The Lesser Peace – the non-Bahá'í ‘peace' – will see the reconciliation of the nations of the world and their governments to the idea of peace.
The world super state and the Bahá'í World Faith will both exist during the Formative period.
The end of the Ten Year Plan will see the completion of one Epoch in the evolution of the Divine Plan of ‘Abdu'l-Bahá.
There are two processes in operation: one is for the unfoldment of the Faith (the Major Plan) and the other is the Divine Plan of ‘Abdu'l-Bahá. Coming world events may disrupt or interfere with the development of the Divine Plan.
The Shrine of the Báb embodies nine concentric circles:
1. The entire plant, the globe.
2. The Most Holy Land – the heart of the planet, the Nest of the Prophets,
3. Mount Carmel – the heart of the Holy Land and Mountain of God.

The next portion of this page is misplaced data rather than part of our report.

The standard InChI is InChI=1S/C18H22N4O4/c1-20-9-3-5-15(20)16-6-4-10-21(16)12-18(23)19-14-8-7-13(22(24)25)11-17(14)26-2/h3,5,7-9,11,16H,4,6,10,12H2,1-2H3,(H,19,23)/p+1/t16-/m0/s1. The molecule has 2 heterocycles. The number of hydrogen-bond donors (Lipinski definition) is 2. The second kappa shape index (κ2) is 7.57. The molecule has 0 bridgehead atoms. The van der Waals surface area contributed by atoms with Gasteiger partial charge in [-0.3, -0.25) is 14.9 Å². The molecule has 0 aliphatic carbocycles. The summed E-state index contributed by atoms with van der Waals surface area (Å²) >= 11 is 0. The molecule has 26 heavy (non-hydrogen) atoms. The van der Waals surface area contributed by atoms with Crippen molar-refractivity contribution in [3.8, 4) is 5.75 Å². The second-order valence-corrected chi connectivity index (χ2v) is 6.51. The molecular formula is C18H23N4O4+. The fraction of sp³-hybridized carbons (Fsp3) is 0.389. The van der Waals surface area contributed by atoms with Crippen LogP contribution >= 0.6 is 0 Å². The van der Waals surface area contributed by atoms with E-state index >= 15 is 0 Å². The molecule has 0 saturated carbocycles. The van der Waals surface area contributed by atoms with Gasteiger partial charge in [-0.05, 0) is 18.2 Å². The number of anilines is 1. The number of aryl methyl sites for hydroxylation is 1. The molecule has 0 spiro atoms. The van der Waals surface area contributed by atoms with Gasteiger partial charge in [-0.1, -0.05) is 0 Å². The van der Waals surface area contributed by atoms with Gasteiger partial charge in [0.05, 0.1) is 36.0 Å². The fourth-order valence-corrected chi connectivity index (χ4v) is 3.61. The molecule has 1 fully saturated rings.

4. The gardens surrounding the Shrine, the Bahá'í endowments and properties in the precinct.
5. The Mausoleum – the heart of the gardens.
6. The Holy of Holies – in the heart of the six rooms built by ‘Abdu'l-Bahá.
7. The vault of the tomb – within the Holy of Holies in the middle chamber, the crypt.
8. The marble sarcophagus that contains the remains of the Báb.
9. The Holy Dust itself – the dust of the Báb's remains
Bahá'u'lláh represents the return of Jesus Christ; the Báb the return of Elijah the Prophet.
There will be three distinct centres of pilgrimage on Mount Carmel:
1. the Shrine of the Báb – the focus for pilgrimage;
2. the Mashriqu'l-Adhkár – for worship; and
3. the Administrative Arc – for service.
The order of pilgrimage in time to come will be:
Haifa-'Akká - the Shrine of Bahá'u'lláh; the Shrine of the Báb, the Mashriqu'l-Adhkár on Mount Carmel; and then the World Administrative Centre.
Iraq – the Most Holy House of Bahá'u'lláh and the Garden of Ridván, and the shrines of the Imáms, the true successors of the Prophet.
> Iran – the House of the Báb in Shíráz; the House of Bahá'u'lláh and the Siyáh-Chál in Tehran.